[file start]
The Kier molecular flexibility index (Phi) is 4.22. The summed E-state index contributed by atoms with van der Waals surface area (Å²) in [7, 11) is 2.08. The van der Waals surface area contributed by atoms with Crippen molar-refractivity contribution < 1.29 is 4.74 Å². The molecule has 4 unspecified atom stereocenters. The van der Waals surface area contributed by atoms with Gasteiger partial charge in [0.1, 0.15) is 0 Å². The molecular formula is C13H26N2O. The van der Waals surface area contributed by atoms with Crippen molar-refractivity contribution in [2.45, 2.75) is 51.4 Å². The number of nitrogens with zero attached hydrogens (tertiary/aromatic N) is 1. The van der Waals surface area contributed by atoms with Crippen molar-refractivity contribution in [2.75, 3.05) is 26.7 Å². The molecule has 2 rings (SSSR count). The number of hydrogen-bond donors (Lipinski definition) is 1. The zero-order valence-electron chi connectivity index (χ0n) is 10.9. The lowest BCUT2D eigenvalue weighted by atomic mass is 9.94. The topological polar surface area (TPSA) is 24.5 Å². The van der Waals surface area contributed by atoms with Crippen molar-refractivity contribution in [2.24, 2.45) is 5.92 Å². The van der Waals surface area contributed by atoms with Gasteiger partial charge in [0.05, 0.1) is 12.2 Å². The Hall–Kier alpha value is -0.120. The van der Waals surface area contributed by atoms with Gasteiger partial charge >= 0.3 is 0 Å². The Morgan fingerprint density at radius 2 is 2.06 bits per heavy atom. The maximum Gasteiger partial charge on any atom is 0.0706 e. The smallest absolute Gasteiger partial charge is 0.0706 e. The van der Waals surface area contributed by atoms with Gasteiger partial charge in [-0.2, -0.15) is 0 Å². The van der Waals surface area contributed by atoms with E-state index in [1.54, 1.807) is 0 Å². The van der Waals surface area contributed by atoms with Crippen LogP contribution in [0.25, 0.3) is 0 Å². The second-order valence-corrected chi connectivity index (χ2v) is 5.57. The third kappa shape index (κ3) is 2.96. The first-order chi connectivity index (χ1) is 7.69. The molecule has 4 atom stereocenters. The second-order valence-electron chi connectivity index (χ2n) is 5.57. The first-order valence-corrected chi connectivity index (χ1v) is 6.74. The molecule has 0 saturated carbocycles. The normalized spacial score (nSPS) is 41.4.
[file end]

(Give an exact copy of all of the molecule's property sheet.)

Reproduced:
The Kier molecular flexibility index (Phi) is 4.22. The summed E-state index contributed by atoms with van der Waals surface area (Å²) in [7, 11) is 2.08. The van der Waals surface area contributed by atoms with Crippen molar-refractivity contribution < 1.29 is 4.74 Å². The molecule has 4 unspecified atom stereocenters. The van der Waals surface area contributed by atoms with Gasteiger partial charge in [0.1, 0.15) is 0 Å². The molecular formula is C13H26N2O. The van der Waals surface area contributed by atoms with Crippen molar-refractivity contribution in [2.45, 2.75) is 51.4 Å². The number of nitrogens with zero attached hydrogens (tertiary/aromatic N) is 1. The van der Waals surface area contributed by atoms with Crippen molar-refractivity contribution in [2.75, 3.05) is 26.7 Å². The molecule has 2 rings (SSSR count). The number of hydrogen-bond donors (Lipinski definition) is 1. The zero-order valence-electron chi connectivity index (χ0n) is 10.9. The lowest BCUT2D eigenvalue weighted by atomic mass is 9.94. The topological polar surface area (TPSA) is 24.5 Å². The van der Waals surface area contributed by atoms with Crippen molar-refractivity contribution in [2.24, 2.45) is 5.92 Å². The van der Waals surface area contributed by atoms with Gasteiger partial charge in [0.05, 0.1) is 12.2 Å². The Hall–Kier alpha value is -0.120. The van der Waals surface area contributed by atoms with Gasteiger partial charge >= 0.3 is 0 Å². The Morgan fingerprint density at radius 2 is 2.06 bits per heavy atom. The maximum Gasteiger partial charge on any atom is 0.0706 e. The smallest absolute Gasteiger partial charge is 0.0706 e. The van der Waals surface area contributed by atoms with Gasteiger partial charge in [-0.2, -0.15) is 0 Å². The van der Waals surface area contributed by atoms with E-state index in [1.54, 1.807) is 0 Å². The van der Waals surface area contributed by atoms with Crippen LogP contribution in [0.25, 0.3) is 0 Å². The second-order valence-corrected chi connectivity index (χ2v) is 5.57. The third kappa shape index (κ3) is 2.96. The first-order chi connectivity index (χ1) is 7.69. The molecule has 4 atom stereocenters. The second-order valence-electron chi connectivity index (χ2n) is 5.57. The first-order valence-corrected chi connectivity index (χ1v) is 6.74. The molecule has 0 saturated carbocycles. The normalized spacial score (nSPS) is 41.4.